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Iva Obrusnikova, Haley M. Novak, and Albert R. Cavalier

Musculoskeletal fitness is important for adults with intellectual disabilities (IDs) to maintain cardiovascular fitness ( Pitetti & Boneh, 1995 ); daily functional independence ( Oppewal, Hilgenkamp, van Wijck, Schoufour, & Evenhuis, 2014 ); and work task performance ( Shields & Taylor, 2010

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Andrea R. Taliaferro and Lindsay Hammond

Individuals with intellectual disabilities (ID) tend to have low rates of participation in voluntary or prescribed physical activity. The purpose of this study, therefore, was to identify the barriers, facilitators, and needs influencing physical activity participation of adults with ID within the framework of a social ecological model. A qualitative approach consisted of data collected from surveys and guided focus groups. Participants included adults with ID (n = 6) and their primary caregiver (n = 6). Barriers were categorized under three themes: organizational barriers, individual constraints, and external influences. Examples of subthemes included information dissemination, reliance on others, and caregiver considerations. Facilitators included primary caregivers as champions and camaraderie. Needs centered on family program involvement, improved programmatic structure, and programmatic support. Results indicate the need for community programs to examine barriers and facilitators applicable to their unique setting and population across all levels of a social ecological model.

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Eliane Mauerberg-deCastro, Renato Moraes, and Debra Frances Campbell

We tested the short-term effects of a nonrigid tool, identified as an “anchor system” (e.g., ropes attached to varying weights resting on the floor), on the postural stabilization of blindfolded adults with and without intellectual disabilities (ID). Participants held a pair of anchors–one in each hand, under three weight conditions (250 g, 500 g and 1,000 g), while they performed a restricted balance task (standing for 30 s on a balance beam placed on top of a force platform). These conditions were called anchor practice trials. Before and after the practice trials, a condition without anchors was tested. Control practice groups, who practiced blocks of trials without anchors, included individuals with and without ID. The anchor system improved subjects’ balance during the standing task, for both groups. For the control groups, the performance of successive trials in the condition without the anchor system showed no improvement in postural stability. The individuals with intellectual disability, as well as their peers without ID, used the haptic cues of nonrigid tools (i.e., the anchor system) to stabilize their posture, and the short-term stabilizing effects appeared to result from their previous use of the anchor system.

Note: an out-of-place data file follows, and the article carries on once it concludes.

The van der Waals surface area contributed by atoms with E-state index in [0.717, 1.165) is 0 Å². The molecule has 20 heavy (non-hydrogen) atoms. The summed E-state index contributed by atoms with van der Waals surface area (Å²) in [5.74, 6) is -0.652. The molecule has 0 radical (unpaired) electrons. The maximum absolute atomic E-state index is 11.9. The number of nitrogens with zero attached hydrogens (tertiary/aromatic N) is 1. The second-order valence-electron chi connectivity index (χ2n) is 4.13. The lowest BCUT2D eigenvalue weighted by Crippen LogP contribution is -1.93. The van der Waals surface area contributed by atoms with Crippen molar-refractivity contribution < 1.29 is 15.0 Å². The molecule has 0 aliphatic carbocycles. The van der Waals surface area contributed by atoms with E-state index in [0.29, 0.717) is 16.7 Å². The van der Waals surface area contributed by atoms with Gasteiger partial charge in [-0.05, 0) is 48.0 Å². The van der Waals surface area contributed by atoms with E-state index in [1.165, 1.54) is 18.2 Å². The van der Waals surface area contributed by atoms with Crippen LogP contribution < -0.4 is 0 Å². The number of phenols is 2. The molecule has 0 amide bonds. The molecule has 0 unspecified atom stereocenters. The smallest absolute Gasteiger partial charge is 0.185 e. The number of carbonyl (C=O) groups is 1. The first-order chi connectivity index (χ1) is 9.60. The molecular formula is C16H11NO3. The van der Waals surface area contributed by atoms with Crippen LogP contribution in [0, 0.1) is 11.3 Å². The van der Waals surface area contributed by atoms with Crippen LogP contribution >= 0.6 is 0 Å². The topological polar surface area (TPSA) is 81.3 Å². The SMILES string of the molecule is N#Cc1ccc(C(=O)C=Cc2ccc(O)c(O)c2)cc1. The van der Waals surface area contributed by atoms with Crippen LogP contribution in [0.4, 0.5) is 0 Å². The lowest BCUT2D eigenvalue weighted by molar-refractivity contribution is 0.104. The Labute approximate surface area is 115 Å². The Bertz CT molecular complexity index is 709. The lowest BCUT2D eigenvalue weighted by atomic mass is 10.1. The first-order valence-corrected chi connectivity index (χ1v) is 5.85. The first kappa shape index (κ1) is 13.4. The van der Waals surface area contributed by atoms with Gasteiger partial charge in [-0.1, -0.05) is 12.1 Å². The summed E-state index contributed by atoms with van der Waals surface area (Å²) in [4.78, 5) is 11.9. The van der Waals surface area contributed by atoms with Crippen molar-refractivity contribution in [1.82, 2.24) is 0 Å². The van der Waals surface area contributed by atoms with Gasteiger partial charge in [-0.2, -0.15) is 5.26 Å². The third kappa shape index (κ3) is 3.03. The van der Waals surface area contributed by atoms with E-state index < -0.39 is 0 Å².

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Rosanna Gilderthorp, Jan Burns, and Fergal Jones

Athletes with intellectual disabilities (ID) were re-included into the London 2012 Paralympics games. There has been much debate surrounding the rules of the Paralympic games, as all participants with ID compete against each other in the same class, ( Burns, 2017 ), despite the vast range of

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Janet Robertson, Eric Emerson, Susannah Baines, and Chris Hatton

active 5 with sport also having a role in promoting psychological well-being and increasing social capital. Intellectual disability refers to a significant general impairment in intellectual functioning that is acquired during childhood, typically operationalized as scoring more than 2 standard

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Rihab Borji, Firas Zghal, Nidhal Zarrouk, Sonia Sahli, and Haithem Rebai

Involvement in physical exercise is a key strategy in the prevention and the rehabilitation of health problems arising from inactivity in individuals with intellectual disability (ID) ( Robertson et al., 2000 ; Carmeli, Zinger-Vaknin, Morad, & Merrick, 2005 ). Nevertheless, physical activities for

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Jian Xu, Poram Choi, Robert W. Motl, and Stamatis Agiovlasitis

Intellectual disability (ID) is a condition characterized by significant limitations in intellectual functioning and adaptive behavior ( Schalock, Verdugo, & Gomez, 2011 ). The population prevalence of ID is about 0.05–1.55% ( McKenzie, Milton, Smith, & Ouellette-Kuntz, 2016 ). Adults with ID have

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Ken Pitetti, Ruth Ann Miller, and E. Michael Loovis

overweight and obesity ( Cairney, Hay, Faught, & Hawes, 2005 ). Pitetti, Miller, and Loovis ( 2017 ) recently assessed the gross motor proficiency of male children and adolescents with intellectual disability (ID) but without Down syndrome (DS) in areas of coordination and using the Bruininks-Oseretsky Test

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Ghada Jouira, Selim Srihi, Fatma Ben Waer, Haithem Rebai, and Sonia Sahli

Recently, public health began to consider the health needs of people with intellectual disability (ID). 1 As a result, there has been an improvement in living conditions for these people, including a regular routine of sports practice. Today, the number of athletes with ID is increasing steadily

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Loriane Favoretto, Zach Hutchison, Claire M. Mowling, and Melissa M. Pangelinan

The prevalence of developmental disabilities, including Autism Spectrum Disorder (ASD), Intellectual Disability (ID), and other developmental delays, has grown from 5.7% in 2014 to 6.99% in 2016 ( Zablotsky, Black, & Blumberg, 2017 ). Individuals with developmental disabilities experience